GOP House members want to push up deadline for absentee ballots
North Carolina Republicans are backing bills that would move back the deadline for mail- in ballots and ban elections boards from accepting grant funding from sources like foundations. They say the changes will increase voter confidence in future elections.Posted — Updated
Under current state law, mailed absentee ballots have to be postmarked no later than Election Day, but they have a three-day grace period to go through the mail system and get to county elections officials.
"Hopefully on Election Night or as soon as possible thereafter, the majority of absentee ballots will be counted and the results posted, and voter confidence will increase because of this," sponsor Rep. Grey Mills, R-Iredell, told the House Elections committee on Wednesday.
State Board of Elections counsel Katelyn Love told the committee that 11,635 mail-in ballots arrived during the three days after the November 2020 general election. Those votes would not have counted under the proposed change.
"This change will result in thousands of ballots being thrown in the trash,” argued Caroline Fry, with the voter advocacy group Democracy North Carolina. "North Carolinians already face significant challenges accessing their freedom to vote. I urge you to prioritize making voting more simple, safe and fair, not erecting new barriers that make it harder to vote."
Mills denied the bill would make voting harder. It would add three days at the beginning of the mail-in absentee period in future years.
"If they know that the deadline is Election Day, I don't think you're going to have 11,635 ballots cast after that," he said. "You know, the reason there were that many is that's what the law was."
Rep. Destin Hall, R-Caldwell, pointed out that North Carolina actually makes it easier than many other states to vote by mail.
"Over 30 states across the country require mail-in ballots to be received on or before Election Day. ... We're not plowing any new ground here," Hall said. "The benefit of it is we don't have this media frenzy where ballots are being counted after Election Day and people are seeing that on TV and wondering if high jinks are going on."
Democrats on the committee asked Mills to add a provision to the bill covering voter education about the change.
Another bill that passed the committee Wednesday would ban state or local elections boards from accepting any non-governmental grant funding, including from Facebook Chief Executive Mark Zuckerberg's philanthropic foundation.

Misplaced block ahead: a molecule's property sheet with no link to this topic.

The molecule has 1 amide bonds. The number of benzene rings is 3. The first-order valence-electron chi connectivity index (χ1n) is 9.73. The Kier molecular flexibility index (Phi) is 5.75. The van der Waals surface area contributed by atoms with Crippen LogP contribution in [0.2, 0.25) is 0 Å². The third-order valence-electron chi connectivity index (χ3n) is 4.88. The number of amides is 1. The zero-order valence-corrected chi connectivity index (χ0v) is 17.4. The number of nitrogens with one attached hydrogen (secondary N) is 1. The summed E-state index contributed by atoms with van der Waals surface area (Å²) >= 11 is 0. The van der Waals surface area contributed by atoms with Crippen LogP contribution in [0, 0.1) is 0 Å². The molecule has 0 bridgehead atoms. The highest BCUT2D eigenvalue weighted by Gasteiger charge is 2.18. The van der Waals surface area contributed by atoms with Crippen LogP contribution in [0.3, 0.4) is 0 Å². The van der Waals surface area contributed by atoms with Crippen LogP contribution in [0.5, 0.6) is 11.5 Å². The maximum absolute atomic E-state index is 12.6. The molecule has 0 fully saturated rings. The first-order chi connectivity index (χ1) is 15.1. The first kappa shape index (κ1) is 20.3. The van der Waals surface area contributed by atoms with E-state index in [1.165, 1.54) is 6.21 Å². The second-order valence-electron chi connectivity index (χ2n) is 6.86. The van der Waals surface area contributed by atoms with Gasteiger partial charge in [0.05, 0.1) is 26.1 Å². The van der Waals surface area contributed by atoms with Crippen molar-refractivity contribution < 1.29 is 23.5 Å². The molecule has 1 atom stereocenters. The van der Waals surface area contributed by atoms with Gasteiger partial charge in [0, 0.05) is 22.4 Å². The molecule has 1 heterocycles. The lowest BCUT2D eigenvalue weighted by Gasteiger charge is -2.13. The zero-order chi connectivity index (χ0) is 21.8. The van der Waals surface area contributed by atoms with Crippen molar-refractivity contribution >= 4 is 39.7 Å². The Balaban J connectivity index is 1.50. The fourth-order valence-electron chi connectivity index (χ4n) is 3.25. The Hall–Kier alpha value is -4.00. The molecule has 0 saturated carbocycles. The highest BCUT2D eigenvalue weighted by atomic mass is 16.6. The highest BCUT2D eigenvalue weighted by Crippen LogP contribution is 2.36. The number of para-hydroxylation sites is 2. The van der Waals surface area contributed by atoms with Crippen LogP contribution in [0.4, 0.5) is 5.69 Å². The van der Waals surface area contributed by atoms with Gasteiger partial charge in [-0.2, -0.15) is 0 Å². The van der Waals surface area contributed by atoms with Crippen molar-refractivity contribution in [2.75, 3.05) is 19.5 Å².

"If they've got serious [budget] needs that need to be addressed, we can have that conversation," said sponsor Rep. Jake Johnson, R-Henderson. "What we're just trying to avoid is outside influence, because what we don't want to see is, you know, these outside groups with millions of dollars – I think the total in North Carolina was almost $7 million – allocated to certain counties and not others."
Most of the funding went to larger urban counties, where Democrats said it was largely used to buy protective gear and train poll volunteers to help with the heavy turnout and social distancing requirements of the pandemic. But Republicans on the committee were skeptical.
"How is it proper for any government agency to accept public funds, whether it's from Zuckerberg or the [conservative] Kochs or whoever it is?" asked Rep. John Szoka, R-Cumberland. "How does it not at least appear to the general public as some type of ethical issue?"
"It's a partisan index," protested Rep. Hugh Blackwell, R-Burke. "We don't need Democrats trying to get out the vote in their counties any more than we need to go to see if we can find a Republican foundation and get them to pour money into counties that we might view as our beneficiary."
"Let's get out of partisanship and don't pretend it's about taking care of unmet needs," Blackwell continued. "This is about trying to gain a political advantage when you've got control of the State Board of Elections."
Both bills passed the committee on party-line votes and head next to the House Rules committee. As election bills, they are not subject to the May 13 deadline for policy-related measures to clear either the House or the Senate to remain viable this session.
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